Examination of the urine for the purpose of diagnosing or monitoring a medical condition. Urinalysis can help uncover conditions such as gout, kidney disease, diabetes, and urinary tract infection. It is also used to help detect lupus nephritis, a common complication of systemic lupus erythematosus (SLE). In general, urinalysis by itself does not provide enough information for a doctor to make a diagnosis. However, it is often used to assist a diagnosis or suggest other tests that may be needed.

There are three basic components of urinalysis: a physical analysis, a microscopic analysis, and a chemical analysis of urine. For the physical analysis, a health professional looks at the urine and notes its physical characteristics, including its color and whether it is clear or cloudy. (Several conditions can cause cloudy urine, including kidney disease and infections of the kidney, bladder, and urinary tract—although cloudy urine may also be due to something as harmless as a big meal.) A test called the urine specific gravity test, which determines the concentration of particles in the urine, can also point to dehydration or kidney problems.

For a microscopic analysis, a sample of urine is put under a microscope and examined for blood, bacteria, crystals, and other substances. Red blood cells in the urine may be harmless and can be due to exercise or medicines such as aspirin, but they may also be the result of a serious condition such as a kidney disorder or tumor. White blood cells in the urine often point to urinary tract infections, and bacteria in the urine also suggest infection. Uric acid crystals in the urine may be a sign of gout.

A chemical analysis uses a dipstick — a multicolored chemical-coated strip that, when dipped in urine, changes its colors in the presence of various substances — to test for many different substances in the urine. A positive test for glucose in the urine can point toward diabetes. (Many medicines can also cause glucose in the urine.) Tests for a protein called albumin in the urine are common and can help diagnose kidney disease, a common complication of diabetes and, as discussed below, SLE. Ketones in the urine may indicate diabetes or an eating disorder, bilirubin may point to liver disease, and nitrates may be a sign of a urinary tract infection.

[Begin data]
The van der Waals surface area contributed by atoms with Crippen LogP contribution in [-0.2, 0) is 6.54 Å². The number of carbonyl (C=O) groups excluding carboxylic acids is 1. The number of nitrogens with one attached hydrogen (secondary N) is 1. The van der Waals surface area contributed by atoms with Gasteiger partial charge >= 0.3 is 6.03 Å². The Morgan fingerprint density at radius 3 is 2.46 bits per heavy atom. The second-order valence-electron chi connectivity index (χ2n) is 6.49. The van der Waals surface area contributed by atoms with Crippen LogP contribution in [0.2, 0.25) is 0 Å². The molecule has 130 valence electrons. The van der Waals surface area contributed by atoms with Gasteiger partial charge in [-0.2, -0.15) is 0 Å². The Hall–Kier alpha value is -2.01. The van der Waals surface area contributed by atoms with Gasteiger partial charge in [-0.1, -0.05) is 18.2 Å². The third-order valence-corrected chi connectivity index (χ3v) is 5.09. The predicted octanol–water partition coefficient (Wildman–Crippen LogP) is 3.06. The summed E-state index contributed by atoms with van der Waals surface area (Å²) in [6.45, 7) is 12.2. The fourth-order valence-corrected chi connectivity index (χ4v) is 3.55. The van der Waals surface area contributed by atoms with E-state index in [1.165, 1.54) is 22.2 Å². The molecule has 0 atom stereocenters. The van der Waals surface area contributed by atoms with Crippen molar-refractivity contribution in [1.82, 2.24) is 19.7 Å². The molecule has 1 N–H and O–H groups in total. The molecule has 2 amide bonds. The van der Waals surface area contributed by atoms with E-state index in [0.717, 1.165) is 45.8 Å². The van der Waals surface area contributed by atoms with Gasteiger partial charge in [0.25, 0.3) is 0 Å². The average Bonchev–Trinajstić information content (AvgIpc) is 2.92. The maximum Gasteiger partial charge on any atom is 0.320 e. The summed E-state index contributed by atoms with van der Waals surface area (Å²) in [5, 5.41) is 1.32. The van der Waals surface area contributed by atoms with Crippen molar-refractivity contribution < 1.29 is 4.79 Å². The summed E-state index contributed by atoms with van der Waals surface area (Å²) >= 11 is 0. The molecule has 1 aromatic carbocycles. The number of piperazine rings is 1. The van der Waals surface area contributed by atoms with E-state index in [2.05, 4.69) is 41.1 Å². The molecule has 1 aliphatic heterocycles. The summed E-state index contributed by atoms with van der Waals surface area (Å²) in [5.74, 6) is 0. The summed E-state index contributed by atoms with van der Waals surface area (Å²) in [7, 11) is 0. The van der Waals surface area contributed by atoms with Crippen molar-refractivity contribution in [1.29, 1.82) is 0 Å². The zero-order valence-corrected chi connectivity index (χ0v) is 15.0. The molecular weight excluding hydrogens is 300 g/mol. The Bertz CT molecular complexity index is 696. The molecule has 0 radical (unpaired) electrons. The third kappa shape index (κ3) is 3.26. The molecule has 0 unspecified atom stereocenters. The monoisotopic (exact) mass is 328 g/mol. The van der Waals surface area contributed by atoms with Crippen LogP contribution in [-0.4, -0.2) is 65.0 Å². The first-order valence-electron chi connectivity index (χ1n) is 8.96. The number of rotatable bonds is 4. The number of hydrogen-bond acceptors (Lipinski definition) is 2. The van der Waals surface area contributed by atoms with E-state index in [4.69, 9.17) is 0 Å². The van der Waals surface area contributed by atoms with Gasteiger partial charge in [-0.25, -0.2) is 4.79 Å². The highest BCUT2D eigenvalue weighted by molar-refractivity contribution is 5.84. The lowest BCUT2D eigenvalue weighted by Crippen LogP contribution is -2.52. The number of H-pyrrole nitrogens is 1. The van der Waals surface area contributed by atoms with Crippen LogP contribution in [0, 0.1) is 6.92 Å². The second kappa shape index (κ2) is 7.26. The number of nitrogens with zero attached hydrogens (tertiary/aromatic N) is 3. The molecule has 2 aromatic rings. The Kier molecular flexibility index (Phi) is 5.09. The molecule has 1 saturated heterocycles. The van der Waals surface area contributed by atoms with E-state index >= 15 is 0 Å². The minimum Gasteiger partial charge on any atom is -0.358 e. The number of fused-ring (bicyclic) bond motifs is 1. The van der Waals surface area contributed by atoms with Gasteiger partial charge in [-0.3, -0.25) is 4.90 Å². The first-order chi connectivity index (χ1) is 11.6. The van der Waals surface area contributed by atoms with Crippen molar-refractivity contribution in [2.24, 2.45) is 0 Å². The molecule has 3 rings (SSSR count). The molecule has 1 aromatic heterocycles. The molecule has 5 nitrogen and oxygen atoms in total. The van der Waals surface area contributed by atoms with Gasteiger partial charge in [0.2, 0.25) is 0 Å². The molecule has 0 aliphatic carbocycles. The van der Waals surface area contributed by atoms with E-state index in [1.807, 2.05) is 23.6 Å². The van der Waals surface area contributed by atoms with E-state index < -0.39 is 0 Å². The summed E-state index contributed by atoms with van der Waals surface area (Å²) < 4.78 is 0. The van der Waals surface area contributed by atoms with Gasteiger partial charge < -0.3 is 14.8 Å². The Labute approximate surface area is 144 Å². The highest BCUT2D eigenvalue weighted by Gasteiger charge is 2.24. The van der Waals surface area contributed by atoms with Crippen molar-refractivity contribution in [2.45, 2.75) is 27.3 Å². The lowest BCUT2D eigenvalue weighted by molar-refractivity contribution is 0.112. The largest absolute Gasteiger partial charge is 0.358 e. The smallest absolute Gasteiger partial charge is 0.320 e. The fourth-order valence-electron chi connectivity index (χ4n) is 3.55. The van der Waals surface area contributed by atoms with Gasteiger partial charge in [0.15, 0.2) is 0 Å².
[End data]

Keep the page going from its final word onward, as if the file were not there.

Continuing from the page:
Before a doctor prescribes a drug, urinalysis is often recommended to test for conditions that may make the drug unsafe to take. In some cases, urinalysis is part of the regular workup to make sure a drug is not causing unintended side effects. For example, because corticosteroid drugs can raise the risk for Type 2 diabetes, people taking corticosteroids are advised to have their urine examined periodically for glucose.

In people with SLE, urinalysis is used to test for lupus nephritis, a kidney disorder that is one of SLE’s most common complications. Tests for lupus nephritis include a dipstick test for protein in the urine and a microscopic analysis for blood. The urine of people with lupus nephritis may have a foamy appearance. A biopsy of the kidney may also be done to confirm the diagnosis.

Robert S. Dinsmoor is a medical writer and editor based in Massachusetts.

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